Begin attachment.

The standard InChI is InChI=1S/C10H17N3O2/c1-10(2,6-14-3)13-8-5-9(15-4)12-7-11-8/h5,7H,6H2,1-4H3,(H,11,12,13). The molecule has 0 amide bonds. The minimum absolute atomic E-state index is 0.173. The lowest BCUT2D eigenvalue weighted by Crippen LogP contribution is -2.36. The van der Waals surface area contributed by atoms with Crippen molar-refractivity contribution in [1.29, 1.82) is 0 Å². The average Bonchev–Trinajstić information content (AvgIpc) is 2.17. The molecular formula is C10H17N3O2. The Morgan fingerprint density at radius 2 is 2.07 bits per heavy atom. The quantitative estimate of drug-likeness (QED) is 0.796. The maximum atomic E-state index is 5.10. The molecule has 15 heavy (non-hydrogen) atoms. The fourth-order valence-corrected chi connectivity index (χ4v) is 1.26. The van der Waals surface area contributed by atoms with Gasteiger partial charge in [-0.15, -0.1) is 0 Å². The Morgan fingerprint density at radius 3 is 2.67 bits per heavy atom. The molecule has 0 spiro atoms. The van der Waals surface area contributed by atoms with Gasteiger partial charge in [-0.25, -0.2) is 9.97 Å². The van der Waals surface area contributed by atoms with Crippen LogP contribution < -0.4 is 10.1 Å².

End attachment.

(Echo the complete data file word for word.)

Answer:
The standard InChI is InChI=1S/C10H17N3O2/c1-10(2,6-14-3)13-8-5-9(15-4)12-7-11-8/h5,7H,6H2,1-4H3,(H,11,12,13). The molecule has 0 amide bonds. The minimum absolute atomic E-state index is 0.173. The lowest BCUT2D eigenvalue weighted by Crippen LogP contribution is -2.36. The van der Waals surface area contributed by atoms with Crippen molar-refractivity contribution in [1.29, 1.82) is 0 Å². The average Bonchev–Trinajstić information content (AvgIpc) is 2.17. The molecular formula is C10H17N3O2. The Morgan fingerprint density at radius 2 is 2.07 bits per heavy atom. The quantitative estimate of drug-likeness (QED) is 0.796. The maximum atomic E-state index is 5.10. The molecule has 15 heavy (non-hydrogen) atoms. The fourth-order valence-corrected chi connectivity index (χ4v) is 1.26. The van der Waals surface area contributed by atoms with Gasteiger partial charge in [-0.15, -0.1) is 0 Å². The Morgan fingerprint density at radius 3 is 2.67 bits per heavy atom. The molecule has 0 spiro atoms. The van der Waals surface area contributed by atoms with Gasteiger partial charge in [-0.25, -0.2) is 9.97 Å². The van der Waals surface area contributed by atoms with Crippen LogP contribution < -0.4 is 10.1 Å².